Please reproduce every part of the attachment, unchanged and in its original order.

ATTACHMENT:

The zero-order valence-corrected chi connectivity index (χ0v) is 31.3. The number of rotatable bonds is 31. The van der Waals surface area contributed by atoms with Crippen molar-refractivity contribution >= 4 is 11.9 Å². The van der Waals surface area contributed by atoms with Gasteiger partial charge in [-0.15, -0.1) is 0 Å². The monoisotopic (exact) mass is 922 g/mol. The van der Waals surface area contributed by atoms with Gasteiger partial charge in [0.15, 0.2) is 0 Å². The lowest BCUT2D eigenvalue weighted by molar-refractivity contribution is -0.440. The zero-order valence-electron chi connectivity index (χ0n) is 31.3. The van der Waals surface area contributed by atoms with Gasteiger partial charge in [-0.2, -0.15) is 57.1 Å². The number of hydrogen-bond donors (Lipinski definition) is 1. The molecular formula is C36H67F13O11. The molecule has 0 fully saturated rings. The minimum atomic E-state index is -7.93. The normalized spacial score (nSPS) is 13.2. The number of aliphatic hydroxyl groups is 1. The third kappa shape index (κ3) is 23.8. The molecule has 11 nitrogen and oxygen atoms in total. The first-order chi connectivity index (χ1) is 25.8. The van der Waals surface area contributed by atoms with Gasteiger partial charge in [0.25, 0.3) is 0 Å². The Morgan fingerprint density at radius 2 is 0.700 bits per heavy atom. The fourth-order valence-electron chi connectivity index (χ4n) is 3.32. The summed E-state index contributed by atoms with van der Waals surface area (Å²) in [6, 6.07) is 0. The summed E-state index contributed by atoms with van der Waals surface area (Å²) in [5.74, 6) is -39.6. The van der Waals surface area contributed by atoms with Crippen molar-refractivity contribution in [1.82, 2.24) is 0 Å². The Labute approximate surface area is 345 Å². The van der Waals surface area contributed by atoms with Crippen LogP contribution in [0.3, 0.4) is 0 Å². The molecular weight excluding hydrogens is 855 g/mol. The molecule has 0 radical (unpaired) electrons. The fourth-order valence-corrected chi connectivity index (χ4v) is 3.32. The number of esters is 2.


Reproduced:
The zero-order valence-corrected chi connectivity index (χ0v) is 31.3. The number of rotatable bonds is 31. The van der Waals surface area contributed by atoms with Crippen molar-refractivity contribution >= 4 is 11.9 Å². The van der Waals surface area contributed by atoms with Gasteiger partial charge in [-0.15, -0.1) is 0 Å². The monoisotopic (exact) mass is 922 g/mol. The van der Waals surface area contributed by atoms with Gasteiger partial charge in [0.15, 0.2) is 0 Å². The lowest BCUT2D eigenvalue weighted by molar-refractivity contribution is -0.440. The zero-order valence-electron chi connectivity index (χ0n) is 31.3. The van der Waals surface area contributed by atoms with Gasteiger partial charge in [-0.2, -0.15) is 57.1 Å². The number of hydrogen-bond donors (Lipinski definition) is 1. The molecular formula is C36H67F13O11. The molecule has 0 fully saturated rings. The minimum atomic E-state index is -7.93. The normalized spacial score (nSPS) is 13.2. The number of aliphatic hydroxyl groups is 1. The third kappa shape index (κ3) is 23.8. The molecule has 11 nitrogen and oxygen atoms in total. The first-order chi connectivity index (χ1) is 25.8. The van der Waals surface area contributed by atoms with Gasteiger partial charge in [0.25, 0.3) is 0 Å². The Morgan fingerprint density at radius 2 is 0.700 bits per heavy atom. The fourth-order valence-electron chi connectivity index (χ4n) is 3.32. The summed E-state index contributed by atoms with van der Waals surface area (Å²) in [6, 6.07) is 0. The summed E-state index contributed by atoms with van der Waals surface area (Å²) in [5.74, 6) is -39.6. The van der Waals surface area contributed by atoms with Crippen molar-refractivity contribution in [1.82, 2.24) is 0 Å². The Labute approximate surface area is 345 Å². The van der Waals surface area contributed by atoms with Crippen LogP contribution in [0.3, 0.4) is 0 Å². The molecular weight excluding hydrogens is 855 g/mol. The molecule has 0 radical (unpaired) electrons. The fourth-order valence-corrected chi connectivity index (χ4v) is 3.32. The number of esters is 2.